When Does Old Age Begin?

At 68. That’s the consensus, according to data released by Pew Research Center.

What’s even more arresting is the fact that more than than 50% of the young adults surveyed believe a person is ‘old’ before they turn 60. But talk to any adult over the age of 50 and they will vehemently disagree. Of course, everyone has a different opinion on the subject of aging. Gender and age and experience all greatly influence our attitude and outlook on growing older.

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There’s little doubt the population in North America is aging. The 79 million member U.S. Baby Boomer generation (those born 1946-1965) accounts for 26% of the total U.S. population. By 2050, according to Pew Research Center projections, about one-in-five Americans will be over age 65, and about 5% will be ages 85 and older.

Canadian statistics are similar. By 2030, the year in which the youngest Baby Boomers will reach age 65, one in four Canadians will be 65 or older.

But don’t tell Boomers that old age starts at 68. The typical Boomer believes that old age doesn’t begin until age 74. Plus — and maybe more importantly — 60% of adults over 50 say they feel younger than their actual age. In fact, the typical Boomer feels nine years younger than their chronological age.

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So, how long do energetic Boomers wish to live? One AARP survey found that the average desired life span was at least 89 years. But the bar may soon be pushed even higher.

Take, for example, 105-year-old Frenchman Robert Marchand, who in January 2017 set a new cycling record for his age group. Marchand cycled 22.5 km or 14 miles in one hour, but suggested he could have gone even faster: “I didn’t see the sign saying there was 10 minutes to go, otherwise I would have sped up,” he said.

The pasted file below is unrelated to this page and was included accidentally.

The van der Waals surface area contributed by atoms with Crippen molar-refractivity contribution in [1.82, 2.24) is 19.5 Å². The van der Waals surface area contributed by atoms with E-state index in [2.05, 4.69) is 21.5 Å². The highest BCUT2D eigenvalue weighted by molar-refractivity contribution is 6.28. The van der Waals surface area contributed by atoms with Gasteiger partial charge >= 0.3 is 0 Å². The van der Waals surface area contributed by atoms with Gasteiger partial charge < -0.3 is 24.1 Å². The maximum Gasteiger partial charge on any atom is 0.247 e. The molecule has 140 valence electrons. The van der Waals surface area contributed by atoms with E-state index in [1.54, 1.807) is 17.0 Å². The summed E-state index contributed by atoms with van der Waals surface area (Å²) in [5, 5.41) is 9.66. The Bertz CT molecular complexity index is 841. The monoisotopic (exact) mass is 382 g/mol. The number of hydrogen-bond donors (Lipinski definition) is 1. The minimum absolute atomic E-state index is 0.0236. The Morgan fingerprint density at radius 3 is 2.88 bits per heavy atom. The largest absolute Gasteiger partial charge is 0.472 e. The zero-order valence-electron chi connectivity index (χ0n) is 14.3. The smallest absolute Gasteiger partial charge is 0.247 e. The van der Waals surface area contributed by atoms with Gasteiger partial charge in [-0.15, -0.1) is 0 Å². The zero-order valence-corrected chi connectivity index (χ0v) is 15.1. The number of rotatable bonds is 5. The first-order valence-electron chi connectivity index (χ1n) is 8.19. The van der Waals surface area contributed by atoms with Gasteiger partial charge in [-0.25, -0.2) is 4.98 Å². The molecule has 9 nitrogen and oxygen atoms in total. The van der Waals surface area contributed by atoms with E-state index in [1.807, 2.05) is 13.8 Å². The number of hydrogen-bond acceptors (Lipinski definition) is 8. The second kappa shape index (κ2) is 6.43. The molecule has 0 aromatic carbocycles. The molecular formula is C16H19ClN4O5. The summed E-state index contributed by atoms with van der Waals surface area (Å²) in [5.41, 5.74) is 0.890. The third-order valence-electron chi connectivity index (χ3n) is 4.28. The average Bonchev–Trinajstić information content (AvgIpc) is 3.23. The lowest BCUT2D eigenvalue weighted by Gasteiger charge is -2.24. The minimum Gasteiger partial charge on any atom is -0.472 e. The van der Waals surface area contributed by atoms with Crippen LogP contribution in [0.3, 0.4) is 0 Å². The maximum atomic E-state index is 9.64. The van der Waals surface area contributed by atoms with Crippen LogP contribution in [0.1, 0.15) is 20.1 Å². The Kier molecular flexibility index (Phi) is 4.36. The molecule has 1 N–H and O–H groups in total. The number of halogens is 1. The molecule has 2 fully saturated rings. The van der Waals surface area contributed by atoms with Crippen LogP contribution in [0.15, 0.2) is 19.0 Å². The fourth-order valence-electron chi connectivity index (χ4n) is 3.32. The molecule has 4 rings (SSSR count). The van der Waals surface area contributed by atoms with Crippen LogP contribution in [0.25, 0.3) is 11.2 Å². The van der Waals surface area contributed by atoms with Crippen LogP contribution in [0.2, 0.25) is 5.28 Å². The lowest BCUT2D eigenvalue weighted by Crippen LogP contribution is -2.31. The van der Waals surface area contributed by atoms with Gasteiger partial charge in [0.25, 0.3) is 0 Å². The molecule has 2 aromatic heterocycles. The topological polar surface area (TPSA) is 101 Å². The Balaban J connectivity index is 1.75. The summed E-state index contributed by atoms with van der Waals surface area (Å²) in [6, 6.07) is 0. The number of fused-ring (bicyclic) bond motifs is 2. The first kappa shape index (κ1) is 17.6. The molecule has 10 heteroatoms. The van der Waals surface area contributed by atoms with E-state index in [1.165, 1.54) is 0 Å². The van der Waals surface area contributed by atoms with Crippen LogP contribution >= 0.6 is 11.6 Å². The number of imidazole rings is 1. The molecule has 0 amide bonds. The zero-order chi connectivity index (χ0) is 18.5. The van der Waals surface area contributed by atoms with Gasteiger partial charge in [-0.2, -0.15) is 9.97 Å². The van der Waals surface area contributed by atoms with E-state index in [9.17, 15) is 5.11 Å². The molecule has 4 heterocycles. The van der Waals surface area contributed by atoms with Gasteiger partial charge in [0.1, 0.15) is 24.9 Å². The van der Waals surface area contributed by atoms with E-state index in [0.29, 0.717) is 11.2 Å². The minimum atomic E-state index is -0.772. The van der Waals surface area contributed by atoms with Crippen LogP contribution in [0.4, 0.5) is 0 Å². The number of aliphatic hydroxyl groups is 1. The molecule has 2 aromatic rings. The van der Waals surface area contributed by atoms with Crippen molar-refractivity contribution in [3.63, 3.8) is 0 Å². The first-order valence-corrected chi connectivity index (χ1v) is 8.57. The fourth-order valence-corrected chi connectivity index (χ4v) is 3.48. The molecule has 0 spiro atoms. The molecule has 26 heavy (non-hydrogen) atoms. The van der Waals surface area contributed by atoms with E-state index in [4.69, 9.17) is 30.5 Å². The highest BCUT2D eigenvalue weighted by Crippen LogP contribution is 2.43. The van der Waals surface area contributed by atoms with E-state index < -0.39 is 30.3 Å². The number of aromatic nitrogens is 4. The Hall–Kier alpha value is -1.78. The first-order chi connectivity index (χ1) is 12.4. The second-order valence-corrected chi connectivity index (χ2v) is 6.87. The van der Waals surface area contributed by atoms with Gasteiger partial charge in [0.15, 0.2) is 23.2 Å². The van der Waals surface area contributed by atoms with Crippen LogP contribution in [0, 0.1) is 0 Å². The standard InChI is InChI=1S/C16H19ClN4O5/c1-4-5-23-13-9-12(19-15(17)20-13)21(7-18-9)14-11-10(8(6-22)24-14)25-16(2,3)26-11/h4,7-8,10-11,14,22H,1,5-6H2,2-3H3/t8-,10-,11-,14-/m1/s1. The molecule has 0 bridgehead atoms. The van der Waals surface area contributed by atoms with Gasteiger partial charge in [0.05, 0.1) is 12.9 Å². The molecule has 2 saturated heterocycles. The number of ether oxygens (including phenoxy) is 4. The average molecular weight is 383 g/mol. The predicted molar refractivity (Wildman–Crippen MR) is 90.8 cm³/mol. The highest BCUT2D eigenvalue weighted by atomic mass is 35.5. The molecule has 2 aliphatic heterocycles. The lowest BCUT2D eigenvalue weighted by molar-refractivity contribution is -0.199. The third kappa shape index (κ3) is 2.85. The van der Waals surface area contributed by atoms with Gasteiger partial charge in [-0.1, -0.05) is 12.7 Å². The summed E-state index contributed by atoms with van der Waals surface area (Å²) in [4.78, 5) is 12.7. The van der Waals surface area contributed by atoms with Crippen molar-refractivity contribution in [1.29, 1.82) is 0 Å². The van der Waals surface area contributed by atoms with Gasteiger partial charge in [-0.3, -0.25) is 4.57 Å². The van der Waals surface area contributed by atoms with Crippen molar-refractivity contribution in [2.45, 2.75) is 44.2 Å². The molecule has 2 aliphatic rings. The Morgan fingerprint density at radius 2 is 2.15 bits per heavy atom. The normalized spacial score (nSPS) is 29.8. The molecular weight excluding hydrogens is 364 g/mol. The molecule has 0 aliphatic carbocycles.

A fantastic answer, and one that inspires and motivates 50 and 60-something “weekend warriors” like me to continue to push perceived physical limits.

The expression “you’re as young as you feel” has never been more true. Age is no longer determined solely by genetic factors, but by how well we live our lives: through exercise, diet and attitude. We’re not only living longer, we want to live better. It’s why we created Lifetime Daily.

As my friend and colleague Colin Milner, CEO of the International Council on Active Aging, suggests successful aging is deeply tied to attitude. Don’t let your aches and pains slow you down and try to forget about today’s nonsensical obsession with youth. Eat well, move your body and stay exuberant. Remember, you have a whole lot of living to do and 68 is only a number.

About the Writer

Louisa Flinn

As a founder of Lifetime Daily, Louisa has a solid background in publishing and marketing. She’s directed the brand and marketing efforts for large corporations in a variety of industries, including finance, insurance, travel, automotive, magazines, fashion and retirement. That’s a lot of weight on her shoulders. Good thing she’s also a certified personal trainer and fitness instructor.

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